The most accredited coronavirus experts – Anthony S. Fauci and Deborah Birx, for example – can only do a lot of TV shows before news and chat requests give way to less competent people.

Or not much expertise at all. CNN, for example, featured Facebook co-founder Mark Zuckerberg and his wife, Dr. Priscilla Chan, during a “town hall” broadcast Thursday to answer questions from viewers about the virus. The Zuckerbergs spoke of Facebook and their charitable foundation’s efforts to respond to the pandemic, but they did not answer any questions, and otherwise it was unclear why they were interviewed.

A CNN representative did not respond to questions about the segment. Fox News spokesperson Carly Shanahan said Phil McGraw and Mehmet Oz were guests on Fox News and are not paid contributors. She declined to comment further. (Sources at Fox said, however, that McGraw had been booked to discuss mental health issues and that his controversial comments were unexpected).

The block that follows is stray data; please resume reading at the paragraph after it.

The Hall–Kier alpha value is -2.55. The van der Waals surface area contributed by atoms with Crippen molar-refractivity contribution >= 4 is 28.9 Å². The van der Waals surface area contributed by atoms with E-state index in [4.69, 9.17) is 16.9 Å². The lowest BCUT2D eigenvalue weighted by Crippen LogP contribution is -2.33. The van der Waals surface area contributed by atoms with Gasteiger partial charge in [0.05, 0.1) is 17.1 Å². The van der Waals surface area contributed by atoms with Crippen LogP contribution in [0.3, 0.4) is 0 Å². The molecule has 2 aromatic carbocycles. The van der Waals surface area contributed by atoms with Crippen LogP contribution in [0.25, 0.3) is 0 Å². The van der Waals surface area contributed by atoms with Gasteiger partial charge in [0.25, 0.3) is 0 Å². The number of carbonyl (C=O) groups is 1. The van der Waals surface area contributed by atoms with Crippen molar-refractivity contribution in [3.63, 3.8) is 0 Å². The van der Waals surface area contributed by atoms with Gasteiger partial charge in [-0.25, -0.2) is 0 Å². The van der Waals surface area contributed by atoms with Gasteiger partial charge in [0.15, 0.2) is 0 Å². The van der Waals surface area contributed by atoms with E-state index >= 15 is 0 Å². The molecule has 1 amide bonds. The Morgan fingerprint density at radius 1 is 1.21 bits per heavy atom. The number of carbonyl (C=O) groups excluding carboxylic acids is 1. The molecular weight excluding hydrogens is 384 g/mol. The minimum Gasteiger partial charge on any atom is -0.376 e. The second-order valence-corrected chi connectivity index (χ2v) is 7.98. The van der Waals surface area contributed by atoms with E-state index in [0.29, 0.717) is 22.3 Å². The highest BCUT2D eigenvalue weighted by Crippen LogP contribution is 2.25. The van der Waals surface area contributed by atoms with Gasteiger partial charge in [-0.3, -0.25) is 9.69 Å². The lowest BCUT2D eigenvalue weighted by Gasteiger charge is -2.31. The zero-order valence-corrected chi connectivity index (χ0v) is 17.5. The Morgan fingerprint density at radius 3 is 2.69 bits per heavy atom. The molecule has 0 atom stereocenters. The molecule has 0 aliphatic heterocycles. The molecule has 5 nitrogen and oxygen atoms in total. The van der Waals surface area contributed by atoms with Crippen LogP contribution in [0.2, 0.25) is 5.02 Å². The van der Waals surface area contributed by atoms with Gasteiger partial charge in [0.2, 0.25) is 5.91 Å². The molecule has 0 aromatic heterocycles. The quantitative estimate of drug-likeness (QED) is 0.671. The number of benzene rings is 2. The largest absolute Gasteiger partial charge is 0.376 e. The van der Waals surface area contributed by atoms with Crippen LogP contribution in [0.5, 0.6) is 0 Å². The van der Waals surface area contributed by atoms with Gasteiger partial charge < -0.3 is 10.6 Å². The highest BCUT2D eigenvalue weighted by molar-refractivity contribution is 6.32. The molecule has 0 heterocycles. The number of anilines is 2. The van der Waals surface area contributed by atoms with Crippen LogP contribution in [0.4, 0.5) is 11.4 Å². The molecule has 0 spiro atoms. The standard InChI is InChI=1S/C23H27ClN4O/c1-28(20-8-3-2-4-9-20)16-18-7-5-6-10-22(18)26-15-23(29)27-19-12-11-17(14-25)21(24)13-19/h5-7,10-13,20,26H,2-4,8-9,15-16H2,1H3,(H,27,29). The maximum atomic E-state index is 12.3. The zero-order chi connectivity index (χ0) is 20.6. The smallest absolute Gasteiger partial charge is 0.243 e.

However, Miller said that the professional credentials of television guests – usually shorthand for cable news tyrants – often suggest more expertise than there actually is. He mentioned television interviews over the past week with a former federally appointed person who predicted that a coronavirus vaccine would be available within 12 months. But the former official, said Miller, is a “non-scientist” who was not involved in the review of drug and vaccine requests.

All the networks employ doctors as medical correspondents, which provides additional in-depth knowledge of reporting. Dr. Jennifer Ashton, practicing obstetrician-gynecologist, is ABC’s chief medical correspondent and appears regularly on “Good Morning America” ​​and “World News Tonight”. Fox News employs five doctors as contributors. Dr. Sanjay Gupta, a neurosurgeon by training, is CNN’s chief medical correspondent; he frequently interviews other medical specialists to report on matters beyond his own expertise.

“I feel an obligation – with this story in particular,” Gupta told the Washington Post Magazine in a recent interview. “It will be one of the most important things that will happen, from a medical and health perspective, for most of us in our lifetime. I hope I have saved a lot of time gaining people’s trust through other reports and stories that I have done so that when I tell them something about it now, which is honest – full hopeful, but honest – let them listen.